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5.     Yarrow.  “This plant is heat- and drought-tolerant and can survive on benign neglect.”

They come in very pretty colors, but plant them where they’re supported by other plants because they can be floppers.

6.     Hosta.  The ultimate low-care shade plant, hosta comes in endless varieties and colors. It also can be easily divided-perfect for the budget-minded.”

This is another one that’s super-tough thanks to its thick and massive root structure that holds lots of moisture.  They’re easily divided with a cheap steak knife, my favorite tool for the job.  Remember that they’re loved by deer, though, and I had to abandon them in my former, deer-infested garden.  Now in my deer-free space I’m happily regrowing my old favorites and a few more.  I love the blues, the big bold yellow-and-greens, and some of the thin-leaved miniatures.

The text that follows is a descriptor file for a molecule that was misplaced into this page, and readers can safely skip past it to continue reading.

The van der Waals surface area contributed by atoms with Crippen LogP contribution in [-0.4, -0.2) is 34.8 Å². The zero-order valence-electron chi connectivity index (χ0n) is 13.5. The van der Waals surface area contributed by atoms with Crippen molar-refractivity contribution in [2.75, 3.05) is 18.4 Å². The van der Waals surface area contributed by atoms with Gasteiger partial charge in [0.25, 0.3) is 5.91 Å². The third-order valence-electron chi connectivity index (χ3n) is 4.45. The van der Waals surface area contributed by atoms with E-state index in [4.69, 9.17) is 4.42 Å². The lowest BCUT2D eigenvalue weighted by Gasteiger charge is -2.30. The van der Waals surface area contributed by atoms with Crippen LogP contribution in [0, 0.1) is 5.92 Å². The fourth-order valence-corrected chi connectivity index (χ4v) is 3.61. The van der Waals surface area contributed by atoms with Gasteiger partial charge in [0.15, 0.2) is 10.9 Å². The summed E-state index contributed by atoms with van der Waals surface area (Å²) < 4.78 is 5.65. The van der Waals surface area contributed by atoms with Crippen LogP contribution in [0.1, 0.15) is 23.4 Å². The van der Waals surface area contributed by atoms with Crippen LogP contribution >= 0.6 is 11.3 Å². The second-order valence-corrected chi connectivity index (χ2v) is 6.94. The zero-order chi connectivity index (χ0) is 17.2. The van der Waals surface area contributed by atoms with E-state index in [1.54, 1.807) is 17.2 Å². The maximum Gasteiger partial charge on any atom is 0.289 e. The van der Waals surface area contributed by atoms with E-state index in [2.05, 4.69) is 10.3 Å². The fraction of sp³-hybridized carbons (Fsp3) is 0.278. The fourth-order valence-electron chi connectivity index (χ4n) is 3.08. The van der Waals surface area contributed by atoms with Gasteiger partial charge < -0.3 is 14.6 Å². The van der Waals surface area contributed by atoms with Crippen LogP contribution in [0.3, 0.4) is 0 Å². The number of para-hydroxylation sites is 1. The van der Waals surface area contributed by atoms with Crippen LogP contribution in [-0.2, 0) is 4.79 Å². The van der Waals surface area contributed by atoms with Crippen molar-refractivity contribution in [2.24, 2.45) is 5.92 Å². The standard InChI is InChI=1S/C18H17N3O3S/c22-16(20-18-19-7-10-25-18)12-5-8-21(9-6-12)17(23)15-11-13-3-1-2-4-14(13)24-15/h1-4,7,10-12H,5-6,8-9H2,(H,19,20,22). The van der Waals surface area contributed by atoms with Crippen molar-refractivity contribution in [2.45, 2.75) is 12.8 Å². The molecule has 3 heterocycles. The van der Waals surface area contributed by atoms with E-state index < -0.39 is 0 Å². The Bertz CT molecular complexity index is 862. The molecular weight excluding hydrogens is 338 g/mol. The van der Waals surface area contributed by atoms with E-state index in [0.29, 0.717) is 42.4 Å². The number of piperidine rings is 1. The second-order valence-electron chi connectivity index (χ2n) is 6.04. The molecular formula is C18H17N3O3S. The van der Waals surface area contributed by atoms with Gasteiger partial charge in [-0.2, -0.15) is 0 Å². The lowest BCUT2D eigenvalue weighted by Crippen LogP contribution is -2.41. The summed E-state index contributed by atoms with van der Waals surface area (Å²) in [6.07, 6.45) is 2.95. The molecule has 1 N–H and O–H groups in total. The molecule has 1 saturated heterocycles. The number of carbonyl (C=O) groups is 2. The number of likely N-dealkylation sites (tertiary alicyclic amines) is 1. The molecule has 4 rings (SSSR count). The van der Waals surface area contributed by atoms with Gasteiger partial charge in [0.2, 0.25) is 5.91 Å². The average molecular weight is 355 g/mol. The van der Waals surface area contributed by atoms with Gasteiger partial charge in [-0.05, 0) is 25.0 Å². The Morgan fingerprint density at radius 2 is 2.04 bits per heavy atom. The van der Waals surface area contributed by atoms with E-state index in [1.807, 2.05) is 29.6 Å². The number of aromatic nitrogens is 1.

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7.     Sedum.  “Hello, butterflies! If you want flying flowers in your yard, this plant is a slam dunk.”

Another succulent that’s super-drought-tolerant, Sedums may just be my favorite perennials, especially the low-growers that make great groundcovers.  Bees loooooove them.
 

8.     Zinnia. “You’ll save tons of money growing these from seed. Start seeds indoors, or sow outdoors about 1/4 inch deep after the threat of frost has passed.”